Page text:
Computer History Museum, Part 1 (of 2)

DSC01507Just off Highway 101 at 1401 North Shoreline Boulevard in Mountain View, California, the Computer History Museum has 3 objectives;  to be a cool, people-pleasing museum, to appeal to tech professionals who love their work, and to help people comprehend the technological world we live in.  It succeeds at all 3.  I especially liked how in a couple of hours it helped me understand what actually happened during my rotary to iPhone lifetime. CHM is a genuine 5 Compass mind expander.

Luckily, Ruth & I arrived at exactly 1 pm.  CHM isn’t usually opened on Monday or Tuesday, but it was Presidents’ Day.  Every afternoon at 1 pm and twice on Saturdays, volunteers like Allen Rosenzweig & David Stein talk about and demonstrate the Babbage Difference Engine #2.

Computer History Museum carefully promotes this exhibit as “The Story of the First Computer Pioneer”.  Note that it doesn’t say the story of the first computer.  The Babbage isn’t that.  It’s a 19th century sequential adding machine that looks like a mechanical contraption developed in a mad scientist’s lab.  Babbage claimed his machine would eliminate human computational error.   Rosenzweig explained that the Babbage was the 1st calculator to do tables and make printing plates to correct errors in math.  So Charles Babbage advanced science and earned a place in computer history with a machine he never saw in operation.

Described as a critical, argumentative geek/engineer by Rosenzweig, Englishman Babbage received considerable funding from The Crown and drew up plans between 1847 & 1849.  The BDE he designed was to have 25,000 moving parts, but more than likely due to his personality & its complexity, it wasn’t built and became largely forgotten.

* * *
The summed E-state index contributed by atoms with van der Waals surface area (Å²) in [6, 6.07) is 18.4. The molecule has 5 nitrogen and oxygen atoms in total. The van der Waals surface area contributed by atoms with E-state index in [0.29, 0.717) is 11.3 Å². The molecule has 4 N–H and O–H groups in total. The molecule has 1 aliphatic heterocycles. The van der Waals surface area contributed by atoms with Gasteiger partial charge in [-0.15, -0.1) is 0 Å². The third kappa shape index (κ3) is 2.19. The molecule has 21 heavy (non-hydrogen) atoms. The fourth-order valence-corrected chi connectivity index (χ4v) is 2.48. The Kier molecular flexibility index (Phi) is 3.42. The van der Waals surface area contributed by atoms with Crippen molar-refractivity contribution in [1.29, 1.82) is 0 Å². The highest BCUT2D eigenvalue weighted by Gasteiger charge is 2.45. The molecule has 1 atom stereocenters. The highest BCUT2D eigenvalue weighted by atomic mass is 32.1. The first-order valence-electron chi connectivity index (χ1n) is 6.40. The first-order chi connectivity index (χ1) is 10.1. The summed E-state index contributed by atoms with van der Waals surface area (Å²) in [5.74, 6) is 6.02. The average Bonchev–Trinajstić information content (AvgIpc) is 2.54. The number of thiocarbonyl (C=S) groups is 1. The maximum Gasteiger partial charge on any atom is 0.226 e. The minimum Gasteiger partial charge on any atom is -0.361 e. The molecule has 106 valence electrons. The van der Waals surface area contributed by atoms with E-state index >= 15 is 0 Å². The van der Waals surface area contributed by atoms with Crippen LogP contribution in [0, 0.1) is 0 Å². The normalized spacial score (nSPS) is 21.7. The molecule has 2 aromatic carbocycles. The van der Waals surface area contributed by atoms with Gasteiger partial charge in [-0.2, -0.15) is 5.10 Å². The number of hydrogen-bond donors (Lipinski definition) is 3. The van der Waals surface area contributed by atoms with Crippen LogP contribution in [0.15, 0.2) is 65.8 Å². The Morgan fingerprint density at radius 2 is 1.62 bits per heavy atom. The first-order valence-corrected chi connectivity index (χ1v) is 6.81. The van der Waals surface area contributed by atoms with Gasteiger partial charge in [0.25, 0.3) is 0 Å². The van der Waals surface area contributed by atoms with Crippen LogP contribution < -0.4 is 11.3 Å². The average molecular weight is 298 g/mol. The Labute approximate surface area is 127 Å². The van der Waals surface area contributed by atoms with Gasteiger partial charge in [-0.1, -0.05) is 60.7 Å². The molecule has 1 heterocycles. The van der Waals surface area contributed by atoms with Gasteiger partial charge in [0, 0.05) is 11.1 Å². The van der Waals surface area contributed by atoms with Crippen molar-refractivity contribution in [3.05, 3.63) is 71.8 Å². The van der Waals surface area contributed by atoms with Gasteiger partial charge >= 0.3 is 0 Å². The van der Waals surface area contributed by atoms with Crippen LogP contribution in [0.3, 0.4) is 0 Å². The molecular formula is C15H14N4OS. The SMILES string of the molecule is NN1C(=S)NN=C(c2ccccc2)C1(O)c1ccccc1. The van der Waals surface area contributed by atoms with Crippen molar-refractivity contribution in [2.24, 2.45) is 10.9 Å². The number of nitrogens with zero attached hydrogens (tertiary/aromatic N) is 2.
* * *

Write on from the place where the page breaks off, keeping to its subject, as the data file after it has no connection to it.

Segue to 1985 when a British museum made the first real attempt to build a Babbage.  The one you see in the Computer History Museum, #2, was completed in 2008 at the Science Museum, London.  Of the world’s 2 BDEs, only the one in California is used for demonstrations.  A special crew cleans and lubricates it once a month so that it can do exactly what Charles Babbage, a genius ahead of his time who “died embittered”, said it would do.  Weighing 5 tons, the machine that took about 150 years to build has 8,000 parts and is only one of a thousand+ reasons to travel to the Computer History Museum.

It’s a total thrill to see Babbage’s baby in full operation, something he never experienced.  Expect to be part of an awed crowd.